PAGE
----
Yellowstone National Park ‘Touron’ Teeters Over Brink of 109-ft Upper Falls: VIDEO

by Jon D. B.
yellowstone-national-park-touron-teeters-over-brink-of-109-ft-upper-falls-video

Unfortunately, Yellowstone National Park regulations and danger signs aren’t enough to deter daily “tourons” from tempting death.

If you’ve been to the Brink of Upper Falls in Yellowstone (YELL), then you know there’s a designated viewing platform and walkway. Separating visitors from millions of gallons of raging water is a large, thick timber railing system fastened into the natural rock formations.

But if you’re a touron, these are simply obstacles to overcome. One such touron, which you can find on the infamous Tourons of Yellowstone Instagram, decided she was going to make her way to the very edge of the rock formations. Why, you might ask? So she could dip her toes into the churning white water at the brink of 109-foot-tall Upper Falls.

For those of us who love waterfalls but pay attention to park regulations, it’s a stress-inducing watch. And boy is is a stupid move, which the following context and visual aids demonstrate.

For Context, THIS Woman’s Stunt:

Is the precipice of THIS 109-ft Waterfall, Upper Falls:

The Upper Yellowstone Falls in the Grand Canyon of the Yellowstone in Yellowstone National Park, Wyoming, USA. (Photo by: Jon G. Fuller/VW PICS/Universal Images Group via Getty Images)

Which leads to THIS: Yellowstone National Park’s Churning Grand Canyon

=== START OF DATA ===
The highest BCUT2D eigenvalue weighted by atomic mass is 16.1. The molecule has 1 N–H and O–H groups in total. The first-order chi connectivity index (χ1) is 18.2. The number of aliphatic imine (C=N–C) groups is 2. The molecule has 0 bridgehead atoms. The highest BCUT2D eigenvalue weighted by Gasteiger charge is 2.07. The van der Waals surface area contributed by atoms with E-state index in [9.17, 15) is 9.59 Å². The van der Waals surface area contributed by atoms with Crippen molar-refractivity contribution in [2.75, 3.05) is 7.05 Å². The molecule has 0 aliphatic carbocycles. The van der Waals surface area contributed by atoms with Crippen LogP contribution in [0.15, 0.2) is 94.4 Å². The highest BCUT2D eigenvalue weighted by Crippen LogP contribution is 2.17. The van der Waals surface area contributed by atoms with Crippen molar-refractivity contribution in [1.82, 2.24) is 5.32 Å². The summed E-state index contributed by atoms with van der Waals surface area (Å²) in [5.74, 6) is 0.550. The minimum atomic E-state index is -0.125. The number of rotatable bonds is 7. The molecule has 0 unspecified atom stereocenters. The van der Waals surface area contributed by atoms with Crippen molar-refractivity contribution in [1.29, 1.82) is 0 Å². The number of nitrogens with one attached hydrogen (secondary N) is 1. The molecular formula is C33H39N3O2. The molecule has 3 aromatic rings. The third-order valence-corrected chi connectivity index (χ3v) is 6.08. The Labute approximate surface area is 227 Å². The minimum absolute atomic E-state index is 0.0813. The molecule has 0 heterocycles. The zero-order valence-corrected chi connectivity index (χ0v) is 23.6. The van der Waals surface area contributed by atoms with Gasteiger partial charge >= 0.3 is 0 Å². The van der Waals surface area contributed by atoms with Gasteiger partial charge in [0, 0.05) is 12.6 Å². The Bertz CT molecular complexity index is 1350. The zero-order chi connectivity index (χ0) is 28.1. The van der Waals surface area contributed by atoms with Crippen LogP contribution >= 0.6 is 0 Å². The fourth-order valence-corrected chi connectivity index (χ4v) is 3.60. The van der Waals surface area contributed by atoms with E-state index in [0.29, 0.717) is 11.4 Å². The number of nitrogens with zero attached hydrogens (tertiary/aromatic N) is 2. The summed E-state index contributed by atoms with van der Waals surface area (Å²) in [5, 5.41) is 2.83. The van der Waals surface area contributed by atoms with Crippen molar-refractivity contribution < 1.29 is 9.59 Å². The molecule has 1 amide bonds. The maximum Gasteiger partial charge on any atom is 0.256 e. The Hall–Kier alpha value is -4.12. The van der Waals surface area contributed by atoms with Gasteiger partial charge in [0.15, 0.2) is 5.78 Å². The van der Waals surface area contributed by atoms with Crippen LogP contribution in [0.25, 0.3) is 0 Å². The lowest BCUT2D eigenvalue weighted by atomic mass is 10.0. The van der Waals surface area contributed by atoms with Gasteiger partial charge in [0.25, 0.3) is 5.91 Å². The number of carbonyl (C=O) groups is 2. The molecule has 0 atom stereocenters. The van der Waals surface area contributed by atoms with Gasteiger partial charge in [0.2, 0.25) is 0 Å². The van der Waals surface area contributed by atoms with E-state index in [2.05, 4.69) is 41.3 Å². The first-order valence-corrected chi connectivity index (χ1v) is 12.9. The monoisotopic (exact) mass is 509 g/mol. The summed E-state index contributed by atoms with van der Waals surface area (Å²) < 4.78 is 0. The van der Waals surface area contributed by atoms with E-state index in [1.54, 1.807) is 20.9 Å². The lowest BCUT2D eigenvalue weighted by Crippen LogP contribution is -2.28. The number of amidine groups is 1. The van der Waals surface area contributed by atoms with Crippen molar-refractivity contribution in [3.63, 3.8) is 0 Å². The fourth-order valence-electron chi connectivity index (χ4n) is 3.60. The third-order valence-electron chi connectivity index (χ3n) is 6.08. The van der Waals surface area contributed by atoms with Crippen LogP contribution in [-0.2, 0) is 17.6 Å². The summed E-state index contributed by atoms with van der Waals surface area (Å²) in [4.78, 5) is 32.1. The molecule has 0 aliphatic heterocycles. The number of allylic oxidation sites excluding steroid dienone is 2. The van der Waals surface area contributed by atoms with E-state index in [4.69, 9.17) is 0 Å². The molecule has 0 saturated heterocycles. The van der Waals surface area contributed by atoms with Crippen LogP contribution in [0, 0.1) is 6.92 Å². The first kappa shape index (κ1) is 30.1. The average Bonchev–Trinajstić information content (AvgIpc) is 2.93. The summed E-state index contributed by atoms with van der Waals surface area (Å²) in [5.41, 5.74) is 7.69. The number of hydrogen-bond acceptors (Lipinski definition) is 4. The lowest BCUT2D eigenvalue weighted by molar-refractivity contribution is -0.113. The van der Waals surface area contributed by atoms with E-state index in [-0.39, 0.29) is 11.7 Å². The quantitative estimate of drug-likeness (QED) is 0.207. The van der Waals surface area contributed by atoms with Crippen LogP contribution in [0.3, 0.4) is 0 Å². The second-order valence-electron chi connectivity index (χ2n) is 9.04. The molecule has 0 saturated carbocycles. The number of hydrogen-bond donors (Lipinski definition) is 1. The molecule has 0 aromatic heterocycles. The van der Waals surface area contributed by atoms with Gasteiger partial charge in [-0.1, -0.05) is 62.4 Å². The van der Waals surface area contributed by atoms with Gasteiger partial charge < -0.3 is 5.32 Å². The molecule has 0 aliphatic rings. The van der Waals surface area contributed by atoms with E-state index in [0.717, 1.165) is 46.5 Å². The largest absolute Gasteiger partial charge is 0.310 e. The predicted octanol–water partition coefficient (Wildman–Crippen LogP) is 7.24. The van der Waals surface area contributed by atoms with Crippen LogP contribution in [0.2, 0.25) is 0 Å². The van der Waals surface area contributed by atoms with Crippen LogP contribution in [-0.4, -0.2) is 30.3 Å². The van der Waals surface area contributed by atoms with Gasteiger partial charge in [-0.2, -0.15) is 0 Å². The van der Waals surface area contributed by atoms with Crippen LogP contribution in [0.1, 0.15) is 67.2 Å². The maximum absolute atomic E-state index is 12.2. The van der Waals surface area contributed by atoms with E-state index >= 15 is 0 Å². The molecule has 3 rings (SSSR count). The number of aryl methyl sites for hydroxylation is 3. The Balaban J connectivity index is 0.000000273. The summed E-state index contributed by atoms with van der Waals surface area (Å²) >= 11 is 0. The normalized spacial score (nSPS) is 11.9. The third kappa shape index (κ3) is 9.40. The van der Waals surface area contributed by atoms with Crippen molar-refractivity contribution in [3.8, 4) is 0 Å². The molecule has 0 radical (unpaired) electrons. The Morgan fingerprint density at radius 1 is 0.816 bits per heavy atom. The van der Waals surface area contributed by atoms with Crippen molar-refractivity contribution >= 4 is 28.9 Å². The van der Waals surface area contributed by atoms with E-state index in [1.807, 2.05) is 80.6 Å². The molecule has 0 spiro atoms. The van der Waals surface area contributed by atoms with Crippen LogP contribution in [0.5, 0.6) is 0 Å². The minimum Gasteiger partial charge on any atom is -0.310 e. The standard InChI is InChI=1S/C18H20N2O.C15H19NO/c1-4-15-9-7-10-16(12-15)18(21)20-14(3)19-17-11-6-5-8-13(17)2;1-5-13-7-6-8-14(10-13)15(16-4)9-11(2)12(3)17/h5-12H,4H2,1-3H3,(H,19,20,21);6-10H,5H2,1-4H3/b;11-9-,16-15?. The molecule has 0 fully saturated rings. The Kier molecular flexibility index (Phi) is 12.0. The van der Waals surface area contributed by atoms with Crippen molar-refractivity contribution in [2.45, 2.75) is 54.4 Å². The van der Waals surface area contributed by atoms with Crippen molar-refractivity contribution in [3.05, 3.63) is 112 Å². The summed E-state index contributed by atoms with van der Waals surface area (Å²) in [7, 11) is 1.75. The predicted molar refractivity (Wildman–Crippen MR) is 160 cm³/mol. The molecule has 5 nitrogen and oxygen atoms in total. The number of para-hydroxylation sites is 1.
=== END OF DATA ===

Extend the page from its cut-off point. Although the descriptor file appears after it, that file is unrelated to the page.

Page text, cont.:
The Upper and Lower Falls of the Grand Canyon of the Yellowstone is seen in Yellowstone National Park, Wyoming, United States on July 11, 2018. The area was faulted by glaciation and the doming action of the caldera before the eruption. The colors in the canyon are a result of hydrothermal alteration. (Photo by Patrick Gorski/NurPhoto via Getty Images)

Yellowstone National Park Is Not A Playground

It goes without saying, but please do not attempt what this woman willfully did, then posted to social media. A change in wind, startling by wildlife, or mere loss of balance could’ve ended her life in the most miserable of ways.

Moreover, when someone endangers their life in this manner, it’s not just themselves they’re lacking respect for. If an accident were to occur, search and rescue teams will then have to put their own lives at risk to save them – or recover a body.

Pulling a body out of Yellowstone’s magnificent waters is not something anyone ever wants to do. But it is the harsh reality of how many of these stunts end up.

In fact, more than 100 people have died in Yellowstone’s lakes and rivers, the park cites. This includes the Yellowstone River‘s incredible passage through the park’s Grand Canyon.

In addition, “Cold water makes hypothermia a year-round risk, and spring snow melt makes rivers dangerous to cross,” YELL continues.

For more on water safety in Yellowstone National Park, visit that NPS safety page here. And for a full breakdown of YELL safety, see Outsider’s Yellowstone National Park Safety: Best Practices to Safely Explore the First National Park next.

Outsider.com